Formula 1 tyre supplier Pirelli has explained the issue it has encountered at the Qatar Grand Prix amid the threat of a stint limit during Sunday’s race.
The FIA announced on Saturday that Pirelli had discovered cuts in the tyres after the conclusion of Friday’s running.
The track limit was brought in by 80 centimetres at Turns 12 and 13 – where the worst of the damage was being sustained – ahead of Saturday’s Sprint Shootout, in a bid to prevent drivers from running over the kerbs.
Pirelli will carry out an evaluation of the tyres after the Sprint Race to determine if the situation has been replicated, and if there is a safety concern heading into Sunday’s race then there will be a mandatory three-stop strategy for drivers, and a stint limit of 20 laps.
“We saw an indication that there was in the construction of the tire on the sidewall, a small, small separation between the carcass cord and the topping compound,” said Pirelli boss Mario Isola.
“Obviously then we went deeper into the analysis, and this is due to strong impact against, or repeated impact against something. We believe that it is an impact against a kerb.
“Maybe it’s because yesterday in free practice, all the drivers were running wide, they had low grip, and it was difficult to find the rear line on the track. But our duty is to inform immediately if there is a potential issue.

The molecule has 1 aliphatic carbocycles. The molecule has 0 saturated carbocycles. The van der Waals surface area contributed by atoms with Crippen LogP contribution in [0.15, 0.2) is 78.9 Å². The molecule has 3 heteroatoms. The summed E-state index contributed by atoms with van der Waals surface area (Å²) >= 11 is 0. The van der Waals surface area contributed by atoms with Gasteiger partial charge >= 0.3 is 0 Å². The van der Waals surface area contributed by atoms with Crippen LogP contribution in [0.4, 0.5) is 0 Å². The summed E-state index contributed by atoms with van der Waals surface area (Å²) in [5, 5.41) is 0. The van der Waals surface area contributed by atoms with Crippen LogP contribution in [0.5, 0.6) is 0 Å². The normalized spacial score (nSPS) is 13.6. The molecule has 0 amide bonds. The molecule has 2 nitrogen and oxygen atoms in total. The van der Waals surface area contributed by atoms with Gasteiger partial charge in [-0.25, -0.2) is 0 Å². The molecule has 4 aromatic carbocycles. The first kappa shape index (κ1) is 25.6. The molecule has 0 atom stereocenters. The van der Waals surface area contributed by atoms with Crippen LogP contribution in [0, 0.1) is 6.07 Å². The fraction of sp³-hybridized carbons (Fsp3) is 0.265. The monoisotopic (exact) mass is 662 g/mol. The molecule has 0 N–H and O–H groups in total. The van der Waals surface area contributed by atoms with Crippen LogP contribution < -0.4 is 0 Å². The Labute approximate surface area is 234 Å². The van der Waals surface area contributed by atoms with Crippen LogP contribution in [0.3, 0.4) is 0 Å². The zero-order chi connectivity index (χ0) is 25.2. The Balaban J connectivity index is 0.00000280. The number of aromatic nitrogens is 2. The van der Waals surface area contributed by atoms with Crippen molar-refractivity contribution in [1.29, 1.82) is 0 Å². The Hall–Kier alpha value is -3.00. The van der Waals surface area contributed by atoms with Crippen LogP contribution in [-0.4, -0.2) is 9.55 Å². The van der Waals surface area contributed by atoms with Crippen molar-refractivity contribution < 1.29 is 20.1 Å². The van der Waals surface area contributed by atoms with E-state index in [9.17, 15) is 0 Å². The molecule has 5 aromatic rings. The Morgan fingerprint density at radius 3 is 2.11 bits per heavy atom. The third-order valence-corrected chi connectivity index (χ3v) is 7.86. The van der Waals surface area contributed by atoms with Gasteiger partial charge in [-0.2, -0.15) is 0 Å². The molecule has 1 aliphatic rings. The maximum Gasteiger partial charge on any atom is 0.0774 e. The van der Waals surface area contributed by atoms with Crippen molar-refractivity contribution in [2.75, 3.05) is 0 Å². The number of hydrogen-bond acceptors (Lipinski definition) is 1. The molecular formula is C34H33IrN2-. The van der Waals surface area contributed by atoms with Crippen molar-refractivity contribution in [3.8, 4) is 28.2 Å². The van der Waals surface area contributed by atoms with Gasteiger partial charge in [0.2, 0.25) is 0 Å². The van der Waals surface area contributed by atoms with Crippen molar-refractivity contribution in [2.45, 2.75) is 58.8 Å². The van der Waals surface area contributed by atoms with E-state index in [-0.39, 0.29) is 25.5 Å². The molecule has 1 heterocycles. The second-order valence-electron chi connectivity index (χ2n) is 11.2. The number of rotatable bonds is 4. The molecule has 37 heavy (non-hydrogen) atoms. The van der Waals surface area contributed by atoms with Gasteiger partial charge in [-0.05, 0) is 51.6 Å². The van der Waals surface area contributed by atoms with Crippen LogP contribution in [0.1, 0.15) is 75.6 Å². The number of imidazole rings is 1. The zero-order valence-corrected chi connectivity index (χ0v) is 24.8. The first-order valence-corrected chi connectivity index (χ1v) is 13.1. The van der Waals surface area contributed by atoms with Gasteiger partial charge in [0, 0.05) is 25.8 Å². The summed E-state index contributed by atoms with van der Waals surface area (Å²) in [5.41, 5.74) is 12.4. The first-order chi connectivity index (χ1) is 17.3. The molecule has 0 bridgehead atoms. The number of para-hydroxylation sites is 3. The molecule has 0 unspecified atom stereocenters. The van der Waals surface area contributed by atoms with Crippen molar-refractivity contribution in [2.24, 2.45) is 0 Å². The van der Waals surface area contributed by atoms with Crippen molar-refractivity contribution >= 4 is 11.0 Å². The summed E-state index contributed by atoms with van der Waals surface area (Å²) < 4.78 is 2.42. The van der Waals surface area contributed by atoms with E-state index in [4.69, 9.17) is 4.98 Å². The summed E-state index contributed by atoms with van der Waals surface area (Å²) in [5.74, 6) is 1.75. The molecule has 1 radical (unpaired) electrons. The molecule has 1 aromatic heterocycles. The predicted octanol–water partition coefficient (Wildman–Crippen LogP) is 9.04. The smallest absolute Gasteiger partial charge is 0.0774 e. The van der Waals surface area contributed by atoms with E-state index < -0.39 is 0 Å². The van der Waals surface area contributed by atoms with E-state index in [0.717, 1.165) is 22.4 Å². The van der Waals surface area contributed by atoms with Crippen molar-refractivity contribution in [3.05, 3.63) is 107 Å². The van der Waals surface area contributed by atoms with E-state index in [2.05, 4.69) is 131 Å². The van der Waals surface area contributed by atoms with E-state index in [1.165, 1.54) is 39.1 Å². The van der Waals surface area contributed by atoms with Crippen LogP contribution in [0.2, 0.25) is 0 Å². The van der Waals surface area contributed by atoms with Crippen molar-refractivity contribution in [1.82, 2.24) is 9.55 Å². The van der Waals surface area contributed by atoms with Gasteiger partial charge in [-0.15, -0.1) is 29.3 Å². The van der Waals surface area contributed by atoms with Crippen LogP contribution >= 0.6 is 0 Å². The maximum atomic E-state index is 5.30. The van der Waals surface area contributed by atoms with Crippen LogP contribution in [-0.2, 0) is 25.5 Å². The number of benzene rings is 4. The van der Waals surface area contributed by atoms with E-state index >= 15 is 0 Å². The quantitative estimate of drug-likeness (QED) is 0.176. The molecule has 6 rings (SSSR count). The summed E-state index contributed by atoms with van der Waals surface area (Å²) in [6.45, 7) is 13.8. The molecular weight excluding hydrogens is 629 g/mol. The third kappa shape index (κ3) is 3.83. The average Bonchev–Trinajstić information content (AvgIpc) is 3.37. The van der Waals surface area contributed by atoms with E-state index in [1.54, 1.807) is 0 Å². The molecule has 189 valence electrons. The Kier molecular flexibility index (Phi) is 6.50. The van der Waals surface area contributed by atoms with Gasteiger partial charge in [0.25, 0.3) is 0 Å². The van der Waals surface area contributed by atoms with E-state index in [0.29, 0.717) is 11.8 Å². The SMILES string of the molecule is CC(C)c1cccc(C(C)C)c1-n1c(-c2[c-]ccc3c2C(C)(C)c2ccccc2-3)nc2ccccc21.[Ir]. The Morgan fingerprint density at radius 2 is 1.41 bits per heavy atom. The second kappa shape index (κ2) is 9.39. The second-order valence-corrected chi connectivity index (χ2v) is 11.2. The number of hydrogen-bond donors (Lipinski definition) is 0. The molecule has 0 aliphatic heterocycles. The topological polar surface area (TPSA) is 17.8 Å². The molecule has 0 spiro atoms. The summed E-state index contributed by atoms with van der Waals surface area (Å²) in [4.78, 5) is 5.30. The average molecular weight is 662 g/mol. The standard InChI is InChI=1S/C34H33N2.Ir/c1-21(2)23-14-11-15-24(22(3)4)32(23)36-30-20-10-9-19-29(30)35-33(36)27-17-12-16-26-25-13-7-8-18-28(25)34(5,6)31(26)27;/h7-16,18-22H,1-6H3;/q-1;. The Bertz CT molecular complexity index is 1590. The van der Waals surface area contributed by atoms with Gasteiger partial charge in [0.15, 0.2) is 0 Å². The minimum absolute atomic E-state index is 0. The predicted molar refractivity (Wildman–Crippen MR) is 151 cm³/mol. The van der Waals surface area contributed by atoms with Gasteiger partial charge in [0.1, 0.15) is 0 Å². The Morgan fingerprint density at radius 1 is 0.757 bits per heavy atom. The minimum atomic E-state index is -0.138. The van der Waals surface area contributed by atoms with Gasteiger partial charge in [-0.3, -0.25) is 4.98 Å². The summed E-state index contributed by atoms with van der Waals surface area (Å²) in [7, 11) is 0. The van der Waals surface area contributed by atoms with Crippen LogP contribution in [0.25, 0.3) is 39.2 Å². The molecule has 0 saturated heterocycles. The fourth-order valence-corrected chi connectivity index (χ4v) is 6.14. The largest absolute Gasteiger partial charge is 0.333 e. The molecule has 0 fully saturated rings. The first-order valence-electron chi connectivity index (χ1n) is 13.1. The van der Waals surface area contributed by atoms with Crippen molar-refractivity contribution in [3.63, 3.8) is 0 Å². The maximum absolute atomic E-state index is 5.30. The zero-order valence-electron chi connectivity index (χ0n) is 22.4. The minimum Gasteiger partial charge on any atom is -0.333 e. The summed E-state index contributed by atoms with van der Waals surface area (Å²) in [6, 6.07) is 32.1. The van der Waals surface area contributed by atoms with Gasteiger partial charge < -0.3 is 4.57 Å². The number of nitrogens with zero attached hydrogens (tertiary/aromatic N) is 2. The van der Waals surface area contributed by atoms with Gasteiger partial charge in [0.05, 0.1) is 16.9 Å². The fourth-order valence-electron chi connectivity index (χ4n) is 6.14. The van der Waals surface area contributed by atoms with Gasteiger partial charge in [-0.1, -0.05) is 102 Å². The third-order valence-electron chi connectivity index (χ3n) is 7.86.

“Probably the corners that are stressing the tyre the most are Turns 12, 13 or 14. We have to spend a lot of time on the kerbs. It’s not just the geometry of the kerbs, because these kerbs are used in many other circuits. It’s the time and the speed of staying on the kerbs that is important. So here, during the lap, all the drivers are spending quite a lot of time at high speed on the kerbs, and this is damaging the construction.
“We are going to cut the tyres again [after Sprint], analyse the tire, find the results of the investigation, and inform the FIA. If the problem is still there, the solution for tomorrow is to impose a maximum number of laps for each set of tyres.”
Isola outlined that the front-left tyre is the one most at risk, followed by the rear-left, front-right and rear-right. The issue is arising on all compounds.
“Just to be completely clear, if I cut a tyre and I show you the section, you cannot see any damage,” said Isola. “It’s so small, that obviously we can find the damage with a microscope. [But] it’s an indication, and obviously we cannot ignore it.”